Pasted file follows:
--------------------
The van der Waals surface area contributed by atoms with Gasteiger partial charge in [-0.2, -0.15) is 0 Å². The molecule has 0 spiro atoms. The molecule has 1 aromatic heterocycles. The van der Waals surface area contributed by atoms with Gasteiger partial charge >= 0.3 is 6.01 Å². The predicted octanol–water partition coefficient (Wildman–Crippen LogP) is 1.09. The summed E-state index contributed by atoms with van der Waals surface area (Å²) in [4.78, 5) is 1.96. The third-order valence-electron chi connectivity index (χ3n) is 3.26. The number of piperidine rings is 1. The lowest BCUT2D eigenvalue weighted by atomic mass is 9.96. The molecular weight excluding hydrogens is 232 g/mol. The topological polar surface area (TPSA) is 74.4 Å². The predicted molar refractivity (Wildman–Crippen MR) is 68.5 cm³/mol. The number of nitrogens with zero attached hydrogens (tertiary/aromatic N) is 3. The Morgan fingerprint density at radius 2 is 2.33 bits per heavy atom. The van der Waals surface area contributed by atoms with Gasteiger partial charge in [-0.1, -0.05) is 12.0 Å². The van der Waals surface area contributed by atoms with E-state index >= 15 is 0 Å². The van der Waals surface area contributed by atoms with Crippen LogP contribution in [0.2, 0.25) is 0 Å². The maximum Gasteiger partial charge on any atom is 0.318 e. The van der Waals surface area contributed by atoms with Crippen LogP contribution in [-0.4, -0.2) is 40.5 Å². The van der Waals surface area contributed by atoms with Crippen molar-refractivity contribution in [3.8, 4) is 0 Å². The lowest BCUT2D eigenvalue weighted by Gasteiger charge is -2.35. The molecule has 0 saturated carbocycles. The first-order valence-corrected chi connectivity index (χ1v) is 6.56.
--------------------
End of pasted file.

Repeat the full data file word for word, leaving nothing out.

The van der Waals surface area contributed by atoms with Gasteiger partial charge in [-0.2, -0.15) is 0 Å². The molecule has 0 spiro atoms. The molecule has 1 aromatic heterocycles. The van der Waals surface area contributed by atoms with Gasteiger partial charge >= 0.3 is 6.01 Å². The predicted octanol–water partition coefficient (Wildman–Crippen LogP) is 1.09. The summed E-state index contributed by atoms with van der Waals surface area (Å²) in [4.78, 5) is 1.96. The third-order valence-electron chi connectivity index (χ3n) is 3.26. The number of piperidine rings is 1. The lowest BCUT2D eigenvalue weighted by atomic mass is 9.96. The molecular weight excluding hydrogens is 232 g/mol. The topological polar surface area (TPSA) is 74.4 Å². The predicted molar refractivity (Wildman–Crippen MR) is 68.5 cm³/mol. The number of nitrogens with zero attached hydrogens (tertiary/aromatic N) is 3. The Morgan fingerprint density at radius 2 is 2.33 bits per heavy atom. The van der Waals surface area contributed by atoms with Gasteiger partial charge in [-0.1, -0.05) is 12.0 Å². The van der Waals surface area contributed by atoms with E-state index >= 15 is 0 Å². The van der Waals surface area contributed by atoms with Crippen LogP contribution in [0.2, 0.25) is 0 Å². The maximum Gasteiger partial charge on any atom is 0.318 e. The van der Waals surface area contributed by atoms with Crippen LogP contribution in [-0.4, -0.2) is 40.5 Å². The van der Waals surface area contributed by atoms with Crippen molar-refractivity contribution in [3.8, 4) is 0 Å². The lowest BCUT2D eigenvalue weighted by Gasteiger charge is -2.35. The molecule has 0 saturated carbocycles. The first-order valence-corrected chi connectivity index (χ1v) is 6.56.